Question: C.A. in Kenwood: I’m 60 and 8 years older than my wife. We’ve been married for 30 years. I’ve been the one to work during most of our relationship while she hasn’t (though she’s had some part-time work). I want to retire in a few years, so I’m just wondering when I should take Social Security and if our age difference plays into the decision.
A: Yes, your age difference definitely will play into this decision. As does the fact that it sounds like your Social Security benefit will be significantly higher than your wife’s benefit on her own work record.
As you think through your strategy, there are two different types of Social Security benefits for married couples to keep in mind. First is the ‘spousal’ benefit. Once your wife reaches her full retirement age (FRA) of 67, she can receive 50% of however much your benefit will be at your full retirement age (no matter when you started claiming). For example, if your full benefit at your FRA (also 67) is $1,000 a month, she can claim a spousal benefit at her FRA and receive $500 a month. If she claims before her FRA, that amount is permanently reduced; if she claims after her FRA there’s no increase. So, when it comes to the spousal benefit, everything really depends on your wife’s age at which she’ll claim this benefit.
The second type of benefit is the ‘survivors’ benefit. And this is where your age difference really matters. Because your wife’s survivors benefit will be 100% of the amount you’re claiming when you pass away if she claims this benefit at her FRA (she could claim as early as 60, but the amount would be reduced). So, generally speaking, it can make sense for you to wait as long as possible to claim your benefit. This is because you’ll get an eight percent increase in your benefit every year you wait to claim past your FRA (up until age 70). With this approach, you’ll be setting your wife up to get the biggest benefit possible for the rest of her life.
The Allworth Advice is that we suggest seeking guidance from a fiduciary financial advisor to take a more thorough look at your particular situation. Because there are additional factors to consider before you actually start claiming, including both of your life expectancies, other sources of retirement income, if you plan to work at all during retirement, etc. An advisor will be able to sort through all these details and provide a tailored strategy.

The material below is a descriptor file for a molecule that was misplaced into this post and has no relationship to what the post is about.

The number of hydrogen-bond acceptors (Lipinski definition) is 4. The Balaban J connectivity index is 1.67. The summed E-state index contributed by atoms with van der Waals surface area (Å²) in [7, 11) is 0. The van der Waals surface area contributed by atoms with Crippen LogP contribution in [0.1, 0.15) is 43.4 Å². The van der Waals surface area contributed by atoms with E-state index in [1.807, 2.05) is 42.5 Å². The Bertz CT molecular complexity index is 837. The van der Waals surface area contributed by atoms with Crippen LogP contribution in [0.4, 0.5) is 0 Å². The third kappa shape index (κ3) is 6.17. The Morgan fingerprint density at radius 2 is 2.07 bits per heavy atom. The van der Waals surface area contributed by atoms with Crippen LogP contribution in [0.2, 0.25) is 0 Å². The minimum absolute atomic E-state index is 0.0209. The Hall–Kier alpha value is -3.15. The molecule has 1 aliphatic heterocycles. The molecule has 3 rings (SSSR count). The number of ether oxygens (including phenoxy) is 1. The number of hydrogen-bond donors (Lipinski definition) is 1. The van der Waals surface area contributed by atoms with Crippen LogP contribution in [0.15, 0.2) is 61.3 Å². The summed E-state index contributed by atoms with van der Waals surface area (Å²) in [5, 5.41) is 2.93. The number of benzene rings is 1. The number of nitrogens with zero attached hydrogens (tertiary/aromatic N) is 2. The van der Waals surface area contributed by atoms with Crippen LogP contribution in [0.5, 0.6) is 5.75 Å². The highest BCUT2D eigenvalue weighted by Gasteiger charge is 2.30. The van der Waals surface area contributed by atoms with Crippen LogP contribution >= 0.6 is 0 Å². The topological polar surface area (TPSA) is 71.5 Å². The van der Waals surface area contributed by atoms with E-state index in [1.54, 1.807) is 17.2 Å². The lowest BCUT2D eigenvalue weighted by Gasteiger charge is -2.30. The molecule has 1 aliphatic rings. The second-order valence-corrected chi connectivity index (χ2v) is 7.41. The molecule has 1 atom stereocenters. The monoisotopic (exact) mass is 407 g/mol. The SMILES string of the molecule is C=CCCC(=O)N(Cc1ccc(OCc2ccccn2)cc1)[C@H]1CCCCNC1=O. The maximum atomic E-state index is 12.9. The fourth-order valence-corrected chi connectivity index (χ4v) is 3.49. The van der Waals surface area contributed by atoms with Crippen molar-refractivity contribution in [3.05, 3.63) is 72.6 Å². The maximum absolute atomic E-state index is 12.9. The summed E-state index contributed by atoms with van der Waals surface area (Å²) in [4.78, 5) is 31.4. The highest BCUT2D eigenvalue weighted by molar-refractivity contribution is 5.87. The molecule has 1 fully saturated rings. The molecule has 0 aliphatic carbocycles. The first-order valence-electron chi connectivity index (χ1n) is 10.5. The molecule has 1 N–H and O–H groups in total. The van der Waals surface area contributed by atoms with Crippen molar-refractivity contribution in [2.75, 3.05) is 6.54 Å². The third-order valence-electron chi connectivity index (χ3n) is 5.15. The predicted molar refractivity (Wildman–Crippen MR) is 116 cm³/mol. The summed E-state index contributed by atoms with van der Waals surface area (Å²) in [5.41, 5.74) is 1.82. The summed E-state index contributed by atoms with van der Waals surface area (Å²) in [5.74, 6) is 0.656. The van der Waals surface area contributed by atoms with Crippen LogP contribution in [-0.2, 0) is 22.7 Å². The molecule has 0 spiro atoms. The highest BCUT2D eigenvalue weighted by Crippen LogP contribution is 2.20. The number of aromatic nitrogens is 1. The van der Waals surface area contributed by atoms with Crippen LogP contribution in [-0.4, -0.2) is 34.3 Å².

Q: Crystal from Ludlow: I want to buy a house but my credit score is 670. How can I boost it?
A: This is a great question. Because with all the talk over the last year about ‘historically low’ mortgage rates, the only people actually able to take advantage of these rates are the folks with higher credit scores – typically around 740 and up.
First, check your credit report for free at annualcreditreport.com. Look for errors. If you find any, contact the credit reporting agency to correct (or dispute) them ASAP. Second, make it a priority to pay all your bills (especially credit card bills and loans) on time and, ideally, in-full. Missed or late payments can negatively impact your score for years. Set-up automated payments if you haven’t already. And third, don’t use too much of your available credit at any given time (this is called your ‘credit utilization ratio’). Aim to keep it under 30%. This means, for example, if you have $10,000 in credit, you should use no more than $3,000 of it every month.
Here’s The Allworth Advice: Once you’ve increased your score and are ready to apply for a mortgage, don’t make any other big-ticket purchases, take out any other loans, or open any new credit cards. A lender doesn’t want to see changes to your credit history right before loaning you a large chunk of money. Good luck!
Every week, Allworth Financial’s Amy Wagner and Steve Sprovach answer your questions. If you, a friend, or someone in your family has a money issue or problem, feel free to send those questions to email@example.com.
Responses are for informational purposes only, and individuals should consider whether any general recommendation in these responses is suitable for their particular circumstances based on investment objectives, financial situation and needs. To the extent that a reader has any questions regarding the applicability of any specific issue discussed above to his/her individual situation, he/she is encouraged to consult with the professional adviser of his/her choosing, including a tax adviser and/or attorney. Retirement planning services offered through Allworth Financial, an SEC Registered Investment Advisor. Securities offered through AW Securities, a Registered Broker/Dealer, member FINRA/SIPC. Call 513-469-7500 or visit allworthfinancial.com.